In this video, a Japanese YouTuber says the following:


It seems like きます means むずかしい here.

Some other examples:


Apparently this implies that the effects of the spicy food kicked in only after eating it (it seemed okay at the time).


The speaker here doesn't like listening to loud rock music in the morning.

Are these common usages of くる? I haven't found anything in my usual dictionaries about it. Does anyone know how the usage arose?

3 Answers 3



Yes this 来る is a verb that means "(feels) tough/heavy" or something like that.


Just as you guessed. The spicy stimulus "comes" to the nervous system a few moments after eating it.


This one is context-dependent, but くる here vaguely refers to something positive and exciting. "~ rocks" is the closest word I know, but there may be a better translation.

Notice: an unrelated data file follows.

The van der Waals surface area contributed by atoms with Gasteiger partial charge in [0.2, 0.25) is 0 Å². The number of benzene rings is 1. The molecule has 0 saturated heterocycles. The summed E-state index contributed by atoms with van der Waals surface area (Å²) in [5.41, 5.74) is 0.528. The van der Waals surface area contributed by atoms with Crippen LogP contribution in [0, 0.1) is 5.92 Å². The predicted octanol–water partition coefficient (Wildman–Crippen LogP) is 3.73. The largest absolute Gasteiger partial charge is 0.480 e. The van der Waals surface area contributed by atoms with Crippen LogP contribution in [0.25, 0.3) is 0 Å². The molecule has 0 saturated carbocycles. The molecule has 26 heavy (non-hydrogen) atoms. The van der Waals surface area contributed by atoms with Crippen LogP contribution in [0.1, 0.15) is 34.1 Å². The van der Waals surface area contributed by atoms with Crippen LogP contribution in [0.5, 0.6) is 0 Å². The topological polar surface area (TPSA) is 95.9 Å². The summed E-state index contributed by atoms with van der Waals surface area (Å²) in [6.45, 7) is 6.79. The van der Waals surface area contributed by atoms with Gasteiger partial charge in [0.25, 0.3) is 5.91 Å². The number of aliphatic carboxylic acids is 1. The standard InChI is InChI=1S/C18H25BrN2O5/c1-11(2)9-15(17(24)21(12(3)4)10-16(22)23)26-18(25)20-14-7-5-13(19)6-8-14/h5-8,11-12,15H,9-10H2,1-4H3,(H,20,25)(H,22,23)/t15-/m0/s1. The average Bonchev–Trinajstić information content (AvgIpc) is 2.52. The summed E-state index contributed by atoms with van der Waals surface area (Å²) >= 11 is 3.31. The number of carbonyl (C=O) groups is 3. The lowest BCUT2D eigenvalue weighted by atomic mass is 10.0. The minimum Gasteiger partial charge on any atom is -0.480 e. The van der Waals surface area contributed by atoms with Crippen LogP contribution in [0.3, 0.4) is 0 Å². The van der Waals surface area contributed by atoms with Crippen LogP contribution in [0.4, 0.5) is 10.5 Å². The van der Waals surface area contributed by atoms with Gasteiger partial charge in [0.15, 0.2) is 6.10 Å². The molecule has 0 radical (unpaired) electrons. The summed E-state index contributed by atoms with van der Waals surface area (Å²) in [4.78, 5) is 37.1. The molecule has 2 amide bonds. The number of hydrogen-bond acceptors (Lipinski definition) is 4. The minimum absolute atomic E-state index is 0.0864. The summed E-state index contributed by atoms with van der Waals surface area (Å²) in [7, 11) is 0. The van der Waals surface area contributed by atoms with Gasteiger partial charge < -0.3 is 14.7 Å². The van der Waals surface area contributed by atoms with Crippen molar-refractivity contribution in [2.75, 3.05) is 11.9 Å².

And don't forget くる can also mean "in" or "hot" in the music industry:

○○ is hot this week.

In all the situations above, くる is often written as クる (or キて, etc.) to emphasize the slangy usage.

  • Thanks. クる is too versatile for its own good :) I'd still be interested to know how each of the usages arose - the connection to 'come' seems tenuous at best for a few of them.
    – Quppa
    Commented Oct 10, 2016 at 7:40

In the examples you gave it just literally means "come". Imagine sound coming to your ears or flavor coming to your mouth. This is how it is being used in the examples you gave. It is a common idiomatic use of the work くる in Japanese. She means that with the same amount of rice or egg, the egg feels heavier as she eats it. It does not necessarily mean 難しい or imply dislike on the part of the speaker.


This usage of くる goes as follow.

A Dictionary says


It is translated as "Someone has a reaction, emotion, and feeling by something."

Whether what reaction someone have is according to the context.

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